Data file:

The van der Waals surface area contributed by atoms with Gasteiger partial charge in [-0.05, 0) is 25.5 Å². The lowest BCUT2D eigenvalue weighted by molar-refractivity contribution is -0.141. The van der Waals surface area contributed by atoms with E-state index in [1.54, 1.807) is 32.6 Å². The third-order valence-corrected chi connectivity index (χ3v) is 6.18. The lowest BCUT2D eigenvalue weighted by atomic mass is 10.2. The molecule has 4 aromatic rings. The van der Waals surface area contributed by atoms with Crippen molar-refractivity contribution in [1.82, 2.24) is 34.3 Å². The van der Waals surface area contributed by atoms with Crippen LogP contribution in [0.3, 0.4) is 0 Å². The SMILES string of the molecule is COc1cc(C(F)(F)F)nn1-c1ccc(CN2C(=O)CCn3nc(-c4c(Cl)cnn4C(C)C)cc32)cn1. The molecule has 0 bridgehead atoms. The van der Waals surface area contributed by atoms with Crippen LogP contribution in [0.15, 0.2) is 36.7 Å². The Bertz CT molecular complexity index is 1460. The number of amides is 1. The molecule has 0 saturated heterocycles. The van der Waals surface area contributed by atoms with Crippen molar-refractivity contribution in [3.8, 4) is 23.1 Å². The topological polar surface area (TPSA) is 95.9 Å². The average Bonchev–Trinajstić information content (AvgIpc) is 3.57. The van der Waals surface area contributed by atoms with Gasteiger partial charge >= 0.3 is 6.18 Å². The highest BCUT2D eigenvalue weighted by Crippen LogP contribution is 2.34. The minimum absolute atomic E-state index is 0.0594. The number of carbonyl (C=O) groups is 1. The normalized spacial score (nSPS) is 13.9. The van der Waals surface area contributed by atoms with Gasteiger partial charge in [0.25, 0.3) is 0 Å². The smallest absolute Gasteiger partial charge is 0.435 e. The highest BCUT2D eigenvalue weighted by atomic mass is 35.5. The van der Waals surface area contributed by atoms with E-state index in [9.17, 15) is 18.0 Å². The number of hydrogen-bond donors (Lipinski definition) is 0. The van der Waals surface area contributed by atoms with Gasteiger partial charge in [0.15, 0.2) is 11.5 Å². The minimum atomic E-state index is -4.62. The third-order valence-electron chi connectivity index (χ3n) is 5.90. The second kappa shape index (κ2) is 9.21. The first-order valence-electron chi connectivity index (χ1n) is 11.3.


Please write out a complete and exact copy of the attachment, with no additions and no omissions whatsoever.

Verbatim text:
The van der Waals surface area contributed by atoms with Gasteiger partial charge in [-0.05, 0) is 25.5 Å². The lowest BCUT2D eigenvalue weighted by molar-refractivity contribution is -0.141. The van der Waals surface area contributed by atoms with E-state index in [1.54, 1.807) is 32.6 Å². The third-order valence-corrected chi connectivity index (χ3v) is 6.18. The lowest BCUT2D eigenvalue weighted by atomic mass is 10.2. The molecule has 4 aromatic rings. The van der Waals surface area contributed by atoms with Crippen molar-refractivity contribution in [1.82, 2.24) is 34.3 Å². The van der Waals surface area contributed by atoms with Crippen LogP contribution in [0.3, 0.4) is 0 Å². The SMILES string of the molecule is COc1cc(C(F)(F)F)nn1-c1ccc(CN2C(=O)CCn3nc(-c4c(Cl)cnn4C(C)C)cc32)cn1. The molecule has 0 bridgehead atoms. The van der Waals surface area contributed by atoms with Crippen LogP contribution in [0.15, 0.2) is 36.7 Å². The Bertz CT molecular complexity index is 1460. The number of amides is 1. The molecule has 0 saturated heterocycles. The van der Waals surface area contributed by atoms with Crippen molar-refractivity contribution in [3.8, 4) is 23.1 Å². The topological polar surface area (TPSA) is 95.9 Å². The average Bonchev–Trinajstić information content (AvgIpc) is 3.57. The van der Waals surface area contributed by atoms with Gasteiger partial charge >= 0.3 is 6.18 Å². The highest BCUT2D eigenvalue weighted by Crippen LogP contribution is 2.34. The minimum absolute atomic E-state index is 0.0594. The number of carbonyl (C=O) groups is 1. The normalized spacial score (nSPS) is 13.9. The van der Waals surface area contributed by atoms with Gasteiger partial charge in [0.25, 0.3) is 0 Å². The smallest absolute Gasteiger partial charge is 0.435 e. The highest BCUT2D eigenvalue weighted by atomic mass is 35.5. The van der Waals surface area contributed by atoms with E-state index in [9.17, 15) is 18.0 Å². The number of hydrogen-bond donors (Lipinski definition) is 0. The van der Waals surface area contributed by atoms with Gasteiger partial charge in [0.15, 0.2) is 11.5 Å². The minimum atomic E-state index is -4.62. The third-order valence-electron chi connectivity index (χ3n) is 5.90. The second kappa shape index (κ2) is 9.21. The first-order valence-electron chi connectivity index (χ1n) is 11.3.